There are many different flavours of science fiction out there to enjoy — if you have the taste for such a thing. They can be loosely categorized into two groups, or of combinations of those two.
The first group is that kind of science fiction which endeavours to seek after a deeper philosophical or scientific understanding, to ferret out profound truths about humanity and about the nature of the universe.
The second group uses the open-ended framework of science fiction much more loosely, to tell fantastical action- adventure stories.
A Big Ship at the Edge of the Universe falls almost squarely into the latter group, a modern space opera par excellence.
The first of an ongoing series entitled The Salvagers, the story is nevertheless self-contained. It introduces us to the crew of the Capricious, a loveable a group of rogues that may remind readers of Firefly or Cowboy Bebop.
The bee in their bonnet, at least to start, is a lady named Boots who has sent them on a wild goose chase across the galaxy with one of her many bogus “treasure” maps.
This stings doubly, as she was once a wartime pilot for the captain of the Capricious, and because her bogus map has soaked the crew for the bulk of their yearly operating costs.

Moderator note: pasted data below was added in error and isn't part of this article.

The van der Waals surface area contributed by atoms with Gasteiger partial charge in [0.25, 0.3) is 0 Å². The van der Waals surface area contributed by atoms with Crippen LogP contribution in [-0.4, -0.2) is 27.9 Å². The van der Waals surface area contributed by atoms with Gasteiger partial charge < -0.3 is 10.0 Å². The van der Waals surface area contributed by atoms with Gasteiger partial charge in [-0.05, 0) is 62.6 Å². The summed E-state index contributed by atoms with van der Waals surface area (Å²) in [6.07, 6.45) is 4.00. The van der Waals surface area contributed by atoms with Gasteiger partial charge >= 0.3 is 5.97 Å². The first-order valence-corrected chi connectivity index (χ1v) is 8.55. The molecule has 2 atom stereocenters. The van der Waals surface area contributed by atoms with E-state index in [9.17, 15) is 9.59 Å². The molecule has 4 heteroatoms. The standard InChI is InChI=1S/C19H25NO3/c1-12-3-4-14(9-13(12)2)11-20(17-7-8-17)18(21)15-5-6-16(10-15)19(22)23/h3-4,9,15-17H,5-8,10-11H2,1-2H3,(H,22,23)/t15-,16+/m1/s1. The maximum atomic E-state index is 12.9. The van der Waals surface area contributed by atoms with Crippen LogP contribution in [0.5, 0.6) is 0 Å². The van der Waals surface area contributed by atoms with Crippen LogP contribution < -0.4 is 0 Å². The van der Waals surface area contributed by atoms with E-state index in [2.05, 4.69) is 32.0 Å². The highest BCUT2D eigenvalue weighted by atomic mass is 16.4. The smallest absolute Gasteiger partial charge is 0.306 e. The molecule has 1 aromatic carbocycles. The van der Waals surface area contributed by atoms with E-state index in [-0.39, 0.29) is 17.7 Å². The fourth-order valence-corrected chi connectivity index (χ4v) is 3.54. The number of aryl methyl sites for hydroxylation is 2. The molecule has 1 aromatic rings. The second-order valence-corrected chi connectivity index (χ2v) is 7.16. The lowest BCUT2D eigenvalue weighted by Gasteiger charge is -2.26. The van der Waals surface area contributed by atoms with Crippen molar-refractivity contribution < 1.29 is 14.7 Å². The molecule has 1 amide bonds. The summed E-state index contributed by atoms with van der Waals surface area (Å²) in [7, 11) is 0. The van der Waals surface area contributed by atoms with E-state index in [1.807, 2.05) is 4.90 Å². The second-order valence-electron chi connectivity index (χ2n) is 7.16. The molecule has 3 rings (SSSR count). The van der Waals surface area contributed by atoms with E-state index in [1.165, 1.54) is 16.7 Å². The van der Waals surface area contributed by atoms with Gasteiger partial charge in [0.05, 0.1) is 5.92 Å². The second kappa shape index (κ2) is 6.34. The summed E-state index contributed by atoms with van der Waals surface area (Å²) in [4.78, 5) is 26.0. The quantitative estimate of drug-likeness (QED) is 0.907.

As for Boots, she has fallen on hard times. Once she was a hotshot fighter jock, counted among the best her planet produced. When a cataclysmic event wiped out the planet, however, she suffered from severe survivor’s guilt.
In an attempt to reinvent herself in peacetime and acting upon some insider information, she launches a syndicated treasure-hunting show.
Her initial success only makes the subsequent fall that much more pronounced. She now ekes out a meager existence pandering conspiracy stories about lost treasures to the credulous and the trusting.
Sometimes conspiracy stories have some truth to them, however, and one of them comes back to bite her in the posterior.
Also caught up in this conspiratorial web is the professional race-car driver Nilah. While racing all-out to capture the overall points lead, she becomes a witness to the magical assassination of one of her fellow drivers by forces beyond her ken.
Nearly the assassin’s next victim, she barely escapes the racetrack’s perilous confines.
Losing consciousness in escaping, she comes to as a fugitive with frozen assets. Her accounts, all but one, have been blocked from her and she is now wanted for the murder that she witnessed. Worse yet, none of her friends, family, or sponsors step forward to defend her when the fecal matter hits the fan.
Cut off from her support network, she now questions who she can trust. The tendrils of this conspiracy have a long reach and seemingly extend to the highest levels.
Big and brawny, but not always brainy, A Big Ship was still a fun read.
Boasting breakneck action amongst the panoply of a massive and magnificently constructed universe, this series has the potential to be as good as The Expanse series.
If you enjoy chases and explosions, action-intensive sequences and galaxy-spanning star battles with a bit of magic, then this may be a series for you.
If, however, you are searching for in depth philosophical exploration or hard science based inquiries, you may want to look elsewhere.
Jason Wiggins is owner of The Book Place at 248 Third Ave. downtown.